I have read that many critics have been dissatisfied with the modern titling of XXII from Spring and All by William Carlos Williams as "The Red Wheelbarrow". Neil Easterbrook was displeased with the titling because he felt that it set the reader up to read it from a different frame of mind. What did he mean by this?

  • I think the question should be edited to reflect describing said opinions rather than commenting on them. Commented Jan 23, 2017 at 18:34
  • I'm voting to leave open because the question of why some people, and Neil Easterbrook in particular, criticised the change in title is objectively answerable by reading what Neil Easterbrook and others have actually written on this issue.
    – Rand al'Thor
    Commented Jan 23, 2017 at 18:53

1 Answer 1


The new title spoils the minimalist effect of the poem.

Firstly, for reference, the text of the poem itself is simply this:

so much depends

a red wheel

glazed with rain

beside the white

Now, I found the actual article by Neil Easterbrook which you and Wikipedia are referring to. (That link goes to a JSTOR page, where you can't see the full PDF without paying, but I could get hold of it.) The relevant paragraph is as follows (emphasis mine):

Presented within this semantically predetermined package, readers (students) feel the key to the text is held by an initiate authority (the editor or professor), who then dispenses with the text by authorizing a reading. As such, a "self-contained and teachable" fragment is free to be subjected to virtually any sort of interpretative speculation. Treating individual poems like "gears . . . disrelated to the mathematics of the / machine" (P 119), anthologists usually fall back on other than textual or contextual explanations, frequently footnoting one of Williams's infamous dicta-such as "no ideas but in things" (P 9)-in an effort to resolve interpretative dilemmas, even when the "original" context served to leave the dilemma intact and the text suspended between possible solutions. For example, changing the title from "XXII" to "The Red Wheelbarrow" gives the text a specific, specifically different frame. As "The Red Wheelbarrow," even the text's fragmented compound noun is fused into some different thing: literally, its syncretic counterpart becomes a minimalistic poem about a particular object, and figurally, it becomes a gloss on the perceptual horizon, a synecdoche for the pre-problematized experience Husserl called the "natural attitude"16 and Heidegger the "pre-original" or "pre-understanding."17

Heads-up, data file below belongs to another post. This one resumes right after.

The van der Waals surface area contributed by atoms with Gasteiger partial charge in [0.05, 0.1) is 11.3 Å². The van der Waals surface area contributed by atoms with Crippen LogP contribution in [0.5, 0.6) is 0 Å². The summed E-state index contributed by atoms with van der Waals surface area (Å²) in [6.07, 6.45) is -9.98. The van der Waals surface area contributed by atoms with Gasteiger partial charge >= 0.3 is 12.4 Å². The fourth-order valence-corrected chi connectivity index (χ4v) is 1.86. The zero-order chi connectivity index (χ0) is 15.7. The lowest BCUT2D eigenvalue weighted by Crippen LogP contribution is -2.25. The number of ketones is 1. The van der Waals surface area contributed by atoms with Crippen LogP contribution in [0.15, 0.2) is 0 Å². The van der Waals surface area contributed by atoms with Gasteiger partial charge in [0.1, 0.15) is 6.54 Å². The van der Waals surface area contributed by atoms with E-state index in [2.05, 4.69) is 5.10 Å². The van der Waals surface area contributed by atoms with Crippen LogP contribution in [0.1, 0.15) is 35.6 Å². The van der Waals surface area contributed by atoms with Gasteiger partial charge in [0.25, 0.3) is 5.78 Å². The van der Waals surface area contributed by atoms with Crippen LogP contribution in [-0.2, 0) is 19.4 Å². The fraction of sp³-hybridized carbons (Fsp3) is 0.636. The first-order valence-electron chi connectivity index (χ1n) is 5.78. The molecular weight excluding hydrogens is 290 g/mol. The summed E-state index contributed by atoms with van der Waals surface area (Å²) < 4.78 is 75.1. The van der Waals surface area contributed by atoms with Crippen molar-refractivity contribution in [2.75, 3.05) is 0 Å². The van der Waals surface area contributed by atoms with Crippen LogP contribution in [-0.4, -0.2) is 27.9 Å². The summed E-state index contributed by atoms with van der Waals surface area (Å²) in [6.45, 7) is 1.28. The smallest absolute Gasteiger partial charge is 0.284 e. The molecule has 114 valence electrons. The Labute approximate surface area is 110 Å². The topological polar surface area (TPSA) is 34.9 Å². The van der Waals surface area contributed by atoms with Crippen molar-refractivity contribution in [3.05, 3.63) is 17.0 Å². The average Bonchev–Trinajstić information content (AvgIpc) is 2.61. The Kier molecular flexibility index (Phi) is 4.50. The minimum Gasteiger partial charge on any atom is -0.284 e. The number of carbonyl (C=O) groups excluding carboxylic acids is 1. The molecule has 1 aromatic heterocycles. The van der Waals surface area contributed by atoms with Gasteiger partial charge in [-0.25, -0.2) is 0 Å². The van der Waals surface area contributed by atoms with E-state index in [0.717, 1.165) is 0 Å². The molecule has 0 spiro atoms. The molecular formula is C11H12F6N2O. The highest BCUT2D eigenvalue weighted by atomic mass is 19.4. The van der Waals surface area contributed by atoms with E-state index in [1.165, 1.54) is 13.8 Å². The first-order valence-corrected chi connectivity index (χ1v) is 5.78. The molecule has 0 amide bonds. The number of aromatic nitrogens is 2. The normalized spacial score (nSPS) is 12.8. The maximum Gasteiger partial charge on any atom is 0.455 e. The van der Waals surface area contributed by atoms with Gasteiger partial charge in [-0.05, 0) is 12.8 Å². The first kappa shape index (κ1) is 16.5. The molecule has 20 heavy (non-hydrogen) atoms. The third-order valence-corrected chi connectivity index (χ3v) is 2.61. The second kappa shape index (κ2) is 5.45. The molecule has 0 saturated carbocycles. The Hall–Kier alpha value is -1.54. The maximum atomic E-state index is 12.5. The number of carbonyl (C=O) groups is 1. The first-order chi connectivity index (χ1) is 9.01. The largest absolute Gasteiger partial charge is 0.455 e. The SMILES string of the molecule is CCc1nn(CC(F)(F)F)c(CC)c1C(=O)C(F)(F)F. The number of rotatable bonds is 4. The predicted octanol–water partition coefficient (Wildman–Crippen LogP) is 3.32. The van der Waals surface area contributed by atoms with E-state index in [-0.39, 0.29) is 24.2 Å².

I have to confess I don't know the meanings of all those words, but what I think this is saying is that the original effect of the poem - its minimalism, its simple beauty - is lost when it's given a real title (rather than just a number), especially one with a four-syllable word in it. As this analysis from the University of Illinois describes the poem (emphasis mine):

No title, without punctuation, minimal diction, tilling rhythm, and modestly internal rhyme (depends/upon, wheel/barrow, beside/white/chickens): it’s not much of a poem, an English formalist might object. What makes it tick? What catches in the eye, cocks the ear? Three modest prepositions—upon, with, beside--place these barnyard minims in visual apposition, or a kind of contingent spatial rhyme, as in Alexander Calder’s counter-gravity-balancing mobiles. Syllable to syllable the ear rolls (wheels) iamb upon trochee, the eye composes (glazes) red with white, as the mind centers (depends) on a barrow beside the chickens. It’s elemental—a figure / ground design scanned in twenty-two slim syllables.

By giving the poem a proper title, rather than its original "XXII", some of this "elementary" nature is lost. This is what the critics feel spoils the intended effect of the poem.

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